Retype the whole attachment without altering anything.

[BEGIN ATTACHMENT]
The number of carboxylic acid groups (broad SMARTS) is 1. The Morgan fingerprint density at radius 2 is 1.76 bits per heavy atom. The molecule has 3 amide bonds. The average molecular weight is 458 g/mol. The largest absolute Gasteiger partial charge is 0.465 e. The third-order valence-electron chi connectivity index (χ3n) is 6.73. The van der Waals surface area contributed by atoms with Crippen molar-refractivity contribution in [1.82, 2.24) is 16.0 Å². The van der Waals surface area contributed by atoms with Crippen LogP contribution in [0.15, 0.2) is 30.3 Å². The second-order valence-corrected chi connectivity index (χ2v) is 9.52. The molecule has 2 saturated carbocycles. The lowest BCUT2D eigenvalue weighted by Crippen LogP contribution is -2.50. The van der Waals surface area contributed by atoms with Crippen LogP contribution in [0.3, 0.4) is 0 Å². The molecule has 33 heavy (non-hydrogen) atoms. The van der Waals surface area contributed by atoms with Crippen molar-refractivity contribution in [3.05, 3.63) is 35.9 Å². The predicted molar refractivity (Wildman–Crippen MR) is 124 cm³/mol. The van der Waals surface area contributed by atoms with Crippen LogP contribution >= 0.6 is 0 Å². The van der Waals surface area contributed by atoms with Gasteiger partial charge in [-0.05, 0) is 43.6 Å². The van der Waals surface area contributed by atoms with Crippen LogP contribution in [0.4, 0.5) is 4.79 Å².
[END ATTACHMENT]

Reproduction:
The number of carboxylic acid groups (broad SMARTS) is 1. The Morgan fingerprint density at radius 2 is 1.76 bits per heavy atom. The molecule has 3 amide bonds. The average molecular weight is 458 g/mol. The largest absolute Gasteiger partial charge is 0.465 e. The third-order valence-electron chi connectivity index (χ3n) is 6.73. The van der Waals surface area contributed by atoms with Crippen molar-refractivity contribution in [1.82, 2.24) is 16.0 Å². The van der Waals surface area contributed by atoms with Crippen LogP contribution in [0.15, 0.2) is 30.3 Å². The second-order valence-corrected chi connectivity index (χ2v) is 9.52. The molecule has 2 saturated carbocycles. The lowest BCUT2D eigenvalue weighted by Crippen LogP contribution is -2.50. The van der Waals surface area contributed by atoms with Crippen LogP contribution in [0.3, 0.4) is 0 Å². The molecule has 33 heavy (non-hydrogen) atoms. The van der Waals surface area contributed by atoms with Crippen molar-refractivity contribution in [3.05, 3.63) is 35.9 Å². The predicted molar refractivity (Wildman–Crippen MR) is 124 cm³/mol. The van der Waals surface area contributed by atoms with Crippen LogP contribution >= 0.6 is 0 Å². The van der Waals surface area contributed by atoms with Gasteiger partial charge in [-0.05, 0) is 43.6 Å². The van der Waals surface area contributed by atoms with Crippen LogP contribution in [0.4, 0.5) is 4.79 Å².